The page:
BEIJING: While Chinese markets might look bleak at the moment, the biggest government bond selloff of 2021 has some investors salivating at a buying opportunity.
Risk aversion swept the country and spread globally this week after China cracked down on private-education firms, part of the government’s new curbs on the technology industry. Bonds were no exception.
And, yet, bulls including Ashmore Group and Alpine Macro are undeterred. The drivers that have made Chinese bonds the best performers in the world this year are still in place. Their higher yields, lack of correlation with other markets and China’s conservative deployment of stimulus should keep investors interested, especially since near-zero interest rates remain the norm around the world.
"The Chinese bond market is very resilient,” said Gustavo Medeiros, London-based deputy head of research at Ashmore, which oversees about $94 billion in assets.
"Chinese bonds are the only major bonds in the world that will actually provide a proper protection in a global systemic event because it’s the only central bank in the world that still has a big bazooka. And Chinese bond yields are trading at a higher level than the European or U.S. bonds.”
China’s stock market has been hammered this week after President Xi Jinping’s sudden policy change on education companies -- which built on crackdowns on technology firms -- raised concerns that a swathe of industries may come into the crosshairs of regulators.
The contagion spread to other assets Tuesday, sending the yield on benchmark 10-year government bonds up four basis points to 2.92% in the biggest selloff since November.
The offshore yuan fell about 0.7% to the weakest level since April. It rebounded 0.2% on Wednesday morning in Asia.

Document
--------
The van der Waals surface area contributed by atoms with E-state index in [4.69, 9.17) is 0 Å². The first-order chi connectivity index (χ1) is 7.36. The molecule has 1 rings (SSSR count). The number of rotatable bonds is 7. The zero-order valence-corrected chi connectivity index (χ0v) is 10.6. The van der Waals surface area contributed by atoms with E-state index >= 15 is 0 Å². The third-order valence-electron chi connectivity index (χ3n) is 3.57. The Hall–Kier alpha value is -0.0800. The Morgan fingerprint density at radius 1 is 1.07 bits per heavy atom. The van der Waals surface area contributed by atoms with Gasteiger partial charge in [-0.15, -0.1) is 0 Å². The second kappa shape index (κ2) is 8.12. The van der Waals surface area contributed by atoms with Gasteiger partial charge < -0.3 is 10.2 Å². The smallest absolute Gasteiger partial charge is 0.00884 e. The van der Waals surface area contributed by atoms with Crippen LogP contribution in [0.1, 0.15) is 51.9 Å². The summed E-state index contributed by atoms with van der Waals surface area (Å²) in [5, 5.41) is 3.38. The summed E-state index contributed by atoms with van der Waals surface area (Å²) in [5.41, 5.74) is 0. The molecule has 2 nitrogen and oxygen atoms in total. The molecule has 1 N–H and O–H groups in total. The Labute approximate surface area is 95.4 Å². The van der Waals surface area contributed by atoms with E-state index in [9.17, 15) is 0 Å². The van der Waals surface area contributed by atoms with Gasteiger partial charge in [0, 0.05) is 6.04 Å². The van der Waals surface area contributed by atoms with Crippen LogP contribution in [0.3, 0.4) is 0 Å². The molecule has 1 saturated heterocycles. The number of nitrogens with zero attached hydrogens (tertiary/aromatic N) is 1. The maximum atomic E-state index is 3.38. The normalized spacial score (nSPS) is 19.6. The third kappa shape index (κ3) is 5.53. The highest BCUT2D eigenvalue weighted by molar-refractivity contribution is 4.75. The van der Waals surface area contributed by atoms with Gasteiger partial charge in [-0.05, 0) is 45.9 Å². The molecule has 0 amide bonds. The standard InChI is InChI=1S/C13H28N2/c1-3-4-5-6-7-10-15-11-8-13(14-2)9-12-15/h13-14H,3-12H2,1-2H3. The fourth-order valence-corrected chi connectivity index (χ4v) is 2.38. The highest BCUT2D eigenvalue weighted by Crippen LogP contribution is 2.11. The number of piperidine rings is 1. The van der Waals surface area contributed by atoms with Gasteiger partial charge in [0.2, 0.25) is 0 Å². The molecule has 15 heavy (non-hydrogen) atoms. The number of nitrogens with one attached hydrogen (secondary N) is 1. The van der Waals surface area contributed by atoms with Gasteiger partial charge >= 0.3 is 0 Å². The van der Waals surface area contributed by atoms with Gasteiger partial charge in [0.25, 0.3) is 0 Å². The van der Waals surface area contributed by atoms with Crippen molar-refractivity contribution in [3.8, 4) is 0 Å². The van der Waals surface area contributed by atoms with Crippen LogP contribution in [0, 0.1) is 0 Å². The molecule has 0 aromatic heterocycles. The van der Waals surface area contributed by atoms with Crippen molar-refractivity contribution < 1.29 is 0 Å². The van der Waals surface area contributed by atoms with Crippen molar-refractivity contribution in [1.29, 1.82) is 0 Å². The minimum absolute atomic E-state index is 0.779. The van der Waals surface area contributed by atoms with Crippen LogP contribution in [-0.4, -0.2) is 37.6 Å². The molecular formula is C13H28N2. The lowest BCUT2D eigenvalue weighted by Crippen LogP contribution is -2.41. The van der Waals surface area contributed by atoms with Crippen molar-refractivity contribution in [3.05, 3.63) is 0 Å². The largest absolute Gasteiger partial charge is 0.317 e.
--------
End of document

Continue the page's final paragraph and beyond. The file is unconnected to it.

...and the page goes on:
Tuesday’s selloff has been rare for a market that was seen as a magnet for foreign capital. Overseas funds net bought China’s government bonds in all but one month since the start of 2020, pushing holdings to an unprecedented level in June.
Those flows helped drive 10-year yields down 23 basis points this year, the most among major markets. The rally accelerated this month as policy makers reduced the reserve requirement ratio for the first time in more than a year to support economic growth.
"The recent events shouldn’t have any long-term impact on the yuan or bonds,” said Yan Wang, chief emerging-market and China strategist at Alpine Macro. "China hasn’t done large-scale fiscal and monetary stimulus. Compared with the massive fiscal deficit and massive current-account deficits in the U.S., the yuan is fundamentally sound.”
And even if the stock-market rout starts to tighten financial conditions and leads to an economic slowdown, the central bank may ease policies, Medeiros said. This should benefit the bonds.
Chinese debt may also see some support as some of their biggest investors include central banks with longer horizons. According to estimates from the Institute of International Finance, central banks’ reserve accumulation in yuan accounted for 60% of inflows into China government bonds in the first quarter and a third of flows last year.
"Half of foreign ownership of Chinese government bonds are foreign sovereign institutions, who are real money and long-term investors,” said Xing Zhaopeng, senior China strategist at Australia & New Zealand Banking Group Ltd. in Shanghai.
"Despite the recent rout, the long-term outlook for China bonds remains the same as there won’t be any changes to index inclusion even with rising tensions with the U.S.” - Bloomberg